I paid 30k last years and this year I made more and have at least 2 SAR forms that I know of and possible a 3rd thats why I estimate owing hopefully under 50k. It hurts just to say hopefully under 50k. what a F*cked up world we live in where a kid who used to collect and cash in aluminum cans is hoping to pay under 50k. WTF

    And on using loosing lottery tickets, track tickets and such from my first hand experience with those IRS bastards you having a receipt means nothing if you can't back it up with account withdrawls and a second layer of proof. Trust me the throw anything out that seems fishy and it's on you to prove to them not the other way around. Ask anyone who has ever been through the process before and they will tell you common sense gets thrown right out the window and you find out real quick they already have a number in there head on how much you are going to pay them and you have to fight like hell over some times years to get a ruling reversed and actually get to use the deduction and get your money back.

    I hope none of you guys have to go through it because if you have anything to loose you really can start envisioning it gone all because a jr. accountant out of college making $15hr. can destroy everything you have worked for in a blink of a eye and a stroke of the keyboard on the button that says "freeze accounts"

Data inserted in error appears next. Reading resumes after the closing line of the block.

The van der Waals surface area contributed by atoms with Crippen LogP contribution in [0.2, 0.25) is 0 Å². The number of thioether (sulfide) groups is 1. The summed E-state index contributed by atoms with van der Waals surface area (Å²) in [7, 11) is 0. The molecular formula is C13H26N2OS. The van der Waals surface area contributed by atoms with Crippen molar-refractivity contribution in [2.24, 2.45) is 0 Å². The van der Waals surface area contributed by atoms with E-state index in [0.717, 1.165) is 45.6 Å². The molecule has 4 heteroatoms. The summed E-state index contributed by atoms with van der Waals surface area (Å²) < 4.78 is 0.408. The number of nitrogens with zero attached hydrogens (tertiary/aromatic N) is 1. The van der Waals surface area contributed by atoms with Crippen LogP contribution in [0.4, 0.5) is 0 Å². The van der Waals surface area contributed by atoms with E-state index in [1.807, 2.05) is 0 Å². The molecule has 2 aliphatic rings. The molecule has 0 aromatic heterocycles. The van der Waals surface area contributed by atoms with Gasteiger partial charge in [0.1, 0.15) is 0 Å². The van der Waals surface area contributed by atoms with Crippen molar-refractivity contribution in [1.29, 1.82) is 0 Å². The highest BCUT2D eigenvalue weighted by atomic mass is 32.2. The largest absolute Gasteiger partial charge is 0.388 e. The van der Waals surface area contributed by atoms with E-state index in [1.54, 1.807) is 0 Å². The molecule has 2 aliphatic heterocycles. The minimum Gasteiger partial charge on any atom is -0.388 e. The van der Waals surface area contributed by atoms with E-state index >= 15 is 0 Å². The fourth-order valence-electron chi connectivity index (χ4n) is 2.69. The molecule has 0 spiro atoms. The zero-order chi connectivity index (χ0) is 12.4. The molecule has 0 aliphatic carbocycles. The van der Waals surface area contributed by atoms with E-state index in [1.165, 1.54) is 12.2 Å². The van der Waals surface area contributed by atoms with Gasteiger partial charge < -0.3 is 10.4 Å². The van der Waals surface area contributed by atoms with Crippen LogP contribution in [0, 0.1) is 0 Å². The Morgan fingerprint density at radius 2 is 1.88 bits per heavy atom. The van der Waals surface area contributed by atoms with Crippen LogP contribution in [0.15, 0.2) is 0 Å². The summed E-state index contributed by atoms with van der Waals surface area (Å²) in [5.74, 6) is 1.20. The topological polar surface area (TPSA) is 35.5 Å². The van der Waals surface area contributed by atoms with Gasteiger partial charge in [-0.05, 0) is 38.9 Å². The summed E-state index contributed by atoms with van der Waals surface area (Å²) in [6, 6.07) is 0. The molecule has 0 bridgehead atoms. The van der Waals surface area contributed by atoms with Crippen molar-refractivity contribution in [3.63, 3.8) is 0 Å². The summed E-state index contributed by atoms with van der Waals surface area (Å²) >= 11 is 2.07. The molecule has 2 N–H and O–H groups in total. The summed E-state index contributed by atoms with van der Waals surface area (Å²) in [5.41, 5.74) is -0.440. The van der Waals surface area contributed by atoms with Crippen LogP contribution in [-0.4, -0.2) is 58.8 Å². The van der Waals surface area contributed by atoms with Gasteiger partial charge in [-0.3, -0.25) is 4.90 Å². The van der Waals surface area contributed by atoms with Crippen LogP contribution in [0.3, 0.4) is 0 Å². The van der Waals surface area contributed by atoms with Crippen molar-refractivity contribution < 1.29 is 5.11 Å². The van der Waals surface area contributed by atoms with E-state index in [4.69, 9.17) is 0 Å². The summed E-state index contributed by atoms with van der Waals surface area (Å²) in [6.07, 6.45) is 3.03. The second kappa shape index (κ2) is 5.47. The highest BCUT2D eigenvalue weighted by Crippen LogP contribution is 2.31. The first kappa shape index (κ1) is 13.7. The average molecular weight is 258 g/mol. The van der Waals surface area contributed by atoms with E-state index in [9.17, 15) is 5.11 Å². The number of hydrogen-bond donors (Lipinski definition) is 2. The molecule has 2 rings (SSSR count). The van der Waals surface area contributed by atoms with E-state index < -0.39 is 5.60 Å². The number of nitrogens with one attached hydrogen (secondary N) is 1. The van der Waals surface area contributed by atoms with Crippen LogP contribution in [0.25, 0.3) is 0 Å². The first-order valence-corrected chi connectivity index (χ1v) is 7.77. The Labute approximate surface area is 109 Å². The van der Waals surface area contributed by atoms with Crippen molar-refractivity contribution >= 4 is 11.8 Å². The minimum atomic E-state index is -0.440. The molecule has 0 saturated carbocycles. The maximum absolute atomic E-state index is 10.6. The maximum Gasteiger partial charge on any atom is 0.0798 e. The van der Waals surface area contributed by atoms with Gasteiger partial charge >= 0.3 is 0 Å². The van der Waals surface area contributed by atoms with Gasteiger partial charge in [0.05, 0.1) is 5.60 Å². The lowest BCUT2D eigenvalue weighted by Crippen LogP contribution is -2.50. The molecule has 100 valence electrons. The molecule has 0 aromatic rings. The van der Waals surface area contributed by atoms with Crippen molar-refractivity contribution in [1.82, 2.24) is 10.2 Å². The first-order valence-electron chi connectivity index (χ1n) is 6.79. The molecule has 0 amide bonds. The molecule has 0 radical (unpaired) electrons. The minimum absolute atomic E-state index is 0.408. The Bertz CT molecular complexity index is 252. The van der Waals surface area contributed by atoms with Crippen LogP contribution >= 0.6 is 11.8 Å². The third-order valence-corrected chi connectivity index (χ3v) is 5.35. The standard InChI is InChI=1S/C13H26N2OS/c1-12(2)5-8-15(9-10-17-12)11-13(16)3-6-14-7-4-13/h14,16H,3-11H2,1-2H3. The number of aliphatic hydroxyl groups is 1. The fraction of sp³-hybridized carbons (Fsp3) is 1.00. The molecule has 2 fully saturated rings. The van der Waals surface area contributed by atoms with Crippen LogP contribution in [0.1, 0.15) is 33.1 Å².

#47
  8. $nakeEye$, Dec 23, 2011

    $nakeEye$

    $nakeEye$ Member

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    EagleDice -

    There is something wrong with your statement -

    Let us say for the sake of conversation that from Jan. 1 thru Dec 31 - I spend $10 a day buying lottery tickets -

    That is $3,650.- for the entire year -

    I have one winner for $10,000 on Dec.31 -

    According to your above statement I can not deduct the $3,640.- that I lost all year long - from my one win on the last day of the tax year ?

    I think you need to revisit your statement !
     
    #48
  9. basicstrategy777, Dec 23, 2011

    basicstrategy777

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    That is not what he said. You mis-interpreted what he said.